22Images Studio/SHUTTERSTOCK
22Images Studio/SHUTTERSTOCK

Readers of a certain age may remember the 1970s TV show “The Six Million Dollar Man,” about a catastrophically injured astronaut named Col. Steve Austin (Lee Majors) who is rebuilt with bionic body parts that restore him to health and super-duper ability. Well, we’re not there quite yet, but today, it’s not such a wild idea. A new center at MIT, established with a $24 million gift from Pennsylvania-based health and science funder K. Lisa Yang, will draw together experts from across tech and medical fields to drive the development of bionic limbs and other treatments that have the power to restore function to people with amputations, paralysis and other disabilities.

The K. Lisa Yang Center for Bionics will unite experts from the MIT schools of Science, Engineering, and Architecture and Planning. The center’s essential interdisciplinary nature reflects the convergence of the many fields that must collaborate to create something like, say, a synthetic hand that works and feels approximately the same as the ones we’re born with, or a replacement leg that enables an amputee to move around with the same ease as someone with intact feet, said Hugh Herr, an MIT professor of media arts and sciences who will co-lead the Center for Bionics.

Medically speaking, the solutions and innovations the center is developing range from life-changing to unbelievably cool. Bionics has been under study at MIT for decades, said Herr, with contributions from many disciplines, including tissue engineering and robotics. It’ll also include the study of a newer field called optogenetics, a method of using light to control neurons—and the muscles they in turn control—instead of the traditional use of electricity to stimulate cells artificially. In fact, one of the key architects of optogenetics, Ed Boyden, will co-lead the MIT bionics center along with Herr.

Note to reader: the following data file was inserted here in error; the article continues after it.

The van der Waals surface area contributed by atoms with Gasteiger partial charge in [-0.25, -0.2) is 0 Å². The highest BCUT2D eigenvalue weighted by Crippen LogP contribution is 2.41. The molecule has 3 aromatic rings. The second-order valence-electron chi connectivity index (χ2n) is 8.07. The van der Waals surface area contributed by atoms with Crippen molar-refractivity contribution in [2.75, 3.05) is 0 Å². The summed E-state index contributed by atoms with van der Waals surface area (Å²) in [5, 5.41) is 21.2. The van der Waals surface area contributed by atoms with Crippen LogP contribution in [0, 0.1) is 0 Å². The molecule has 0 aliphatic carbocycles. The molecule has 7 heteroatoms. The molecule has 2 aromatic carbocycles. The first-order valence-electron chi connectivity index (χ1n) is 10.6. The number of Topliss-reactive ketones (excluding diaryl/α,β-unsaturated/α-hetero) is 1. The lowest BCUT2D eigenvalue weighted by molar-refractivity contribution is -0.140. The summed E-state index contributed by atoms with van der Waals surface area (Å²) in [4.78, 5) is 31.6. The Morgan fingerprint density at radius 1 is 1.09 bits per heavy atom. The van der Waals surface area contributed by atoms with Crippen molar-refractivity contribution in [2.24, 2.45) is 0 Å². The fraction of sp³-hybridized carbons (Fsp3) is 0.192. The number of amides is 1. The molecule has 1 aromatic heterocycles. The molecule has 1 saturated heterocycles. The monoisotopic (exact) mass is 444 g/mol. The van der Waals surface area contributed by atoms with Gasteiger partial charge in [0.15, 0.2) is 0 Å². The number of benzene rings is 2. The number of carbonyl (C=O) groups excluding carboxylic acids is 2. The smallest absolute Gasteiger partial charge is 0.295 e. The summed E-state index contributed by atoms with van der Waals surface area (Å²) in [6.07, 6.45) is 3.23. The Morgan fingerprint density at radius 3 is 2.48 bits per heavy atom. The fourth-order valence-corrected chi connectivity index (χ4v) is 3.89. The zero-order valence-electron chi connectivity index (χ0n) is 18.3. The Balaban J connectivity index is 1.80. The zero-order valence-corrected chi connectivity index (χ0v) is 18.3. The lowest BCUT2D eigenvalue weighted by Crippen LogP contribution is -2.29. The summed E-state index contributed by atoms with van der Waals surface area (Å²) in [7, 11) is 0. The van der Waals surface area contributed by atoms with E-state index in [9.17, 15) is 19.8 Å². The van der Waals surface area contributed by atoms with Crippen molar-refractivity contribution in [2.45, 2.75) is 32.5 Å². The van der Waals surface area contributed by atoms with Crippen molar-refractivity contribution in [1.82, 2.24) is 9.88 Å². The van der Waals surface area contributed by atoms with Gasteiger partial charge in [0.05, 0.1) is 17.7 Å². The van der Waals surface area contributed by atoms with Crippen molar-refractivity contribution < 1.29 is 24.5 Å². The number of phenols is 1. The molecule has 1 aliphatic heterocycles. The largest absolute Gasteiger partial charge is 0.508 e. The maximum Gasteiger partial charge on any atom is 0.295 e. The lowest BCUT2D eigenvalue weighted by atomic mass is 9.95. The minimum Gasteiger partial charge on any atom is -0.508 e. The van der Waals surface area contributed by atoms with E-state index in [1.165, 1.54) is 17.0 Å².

“Over the last several decades, there’s been critical work that’s led to a sufficient level of sophistication in science and technology in areas relevant to bionics,” said Herr. “We’re at the cusp of a new era for function and clinical care due to the convergence of these disciplines—this gift couldn’t have come at a better time.”

Historically intractable health challenges like spinal cord injury and associated paralysis may one day be fixable with bionic research. The dream, said Herr, is to develop a level of integration between the synthetic and the biological that not only will enable natural movement and sensation, but will also make the synthetic parts appear to the brain the same as natural body parts. In that prospective future, the bionic limbs won’t so much be artificial prostheses; they will simply be a part of the owner’s body.

Yang pushed to build a social justice element into the DNA of the bionics center, as well. As a result, one of the center’s founding goals will be the development of mobile healthcare delivery systems to ensure that patients in medically underserved communities have access to prosthetic limb services and other advances. Investigators at the bionics center intend to bring this mobile delivery system to the country of Sierra Leone, where thousands of people suffered amputations during the country’s 11-year civil war. Part of the center’s work along these lines will be to develop medical interventions and delivery to avoid amputations in the first place, such as through timely treatment for diabetes. Ultimately, the center aims to deliver such mobile care solutions globally.